Author(s): Rick Gekoski
This book tells the stories behind the disappearances of some of our most famous works of art - and some that never existed at all. Like Sherlock Holmes' dog in the night time, sometimes the true significance of things lies in their absence. Rick Gekoski tells the very human stories that lie behind some of the greatest losses to artistic culture - and addresses the questions such disappearances raise. Some of the items are stolen (the "Mona Lisa"), some destroyed (like Philip Larkin's diaries, shredded, then burnt, on his dying request) and some were lost before they even existed, like the career of the brilliant art deco architect, Charles Rennie Mackintosh, which foundered amid a lack of cash - but behind all of them lies an often surprising story which reveals a lot about what art means to us. Gekoski explores in depth the greater questions these tremendous losses raise - such as the rights artists and authors have over their own work, the importance of the search for perfection in creativity, and what motivated people to queue to see the empty space where the "Mona Lisa" once hung in the Louvre.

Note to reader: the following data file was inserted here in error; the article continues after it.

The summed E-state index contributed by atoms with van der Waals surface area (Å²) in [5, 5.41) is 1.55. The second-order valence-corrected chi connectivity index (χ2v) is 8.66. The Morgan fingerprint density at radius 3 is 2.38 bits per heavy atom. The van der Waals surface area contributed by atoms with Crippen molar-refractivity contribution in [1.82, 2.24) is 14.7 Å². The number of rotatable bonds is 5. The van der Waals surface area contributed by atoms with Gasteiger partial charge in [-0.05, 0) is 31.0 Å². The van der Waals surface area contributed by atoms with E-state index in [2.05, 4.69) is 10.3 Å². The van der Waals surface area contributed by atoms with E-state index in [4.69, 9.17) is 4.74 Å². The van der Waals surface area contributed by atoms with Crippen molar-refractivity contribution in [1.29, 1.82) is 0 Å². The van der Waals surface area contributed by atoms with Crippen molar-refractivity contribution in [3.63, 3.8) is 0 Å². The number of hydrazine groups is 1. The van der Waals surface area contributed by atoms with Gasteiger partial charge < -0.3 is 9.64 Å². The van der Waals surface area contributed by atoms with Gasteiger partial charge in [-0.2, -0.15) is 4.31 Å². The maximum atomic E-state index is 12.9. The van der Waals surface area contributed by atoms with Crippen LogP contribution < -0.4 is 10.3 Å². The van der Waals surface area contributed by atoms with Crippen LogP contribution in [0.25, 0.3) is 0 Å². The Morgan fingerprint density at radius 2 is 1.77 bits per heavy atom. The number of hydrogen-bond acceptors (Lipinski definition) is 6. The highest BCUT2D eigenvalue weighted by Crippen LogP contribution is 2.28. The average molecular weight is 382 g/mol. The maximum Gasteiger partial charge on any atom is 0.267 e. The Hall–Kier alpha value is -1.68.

"'A natural and skilled storyteller' (Colm Toibin) 'Think Bill Bryson, only on books' (Tatler)"
Rick Gekoski is is a rare book dealer, writer, and broadcaster. His previous publications include The Bibliography of William Golding, Staying Up (on Premiership Football), a collection of essays entitled Tolkien's Gown and Other Stories of Great Authors and Rare Books, and Outside of a Dog. He has presented two BBC Radio 4 series: Rare Books, Rare People and Lost, Stolen, or Shredded: The History of Some Missing Works of Art on BBC Radio 4, and was chair of judges for the Man Booker International Prize 2011.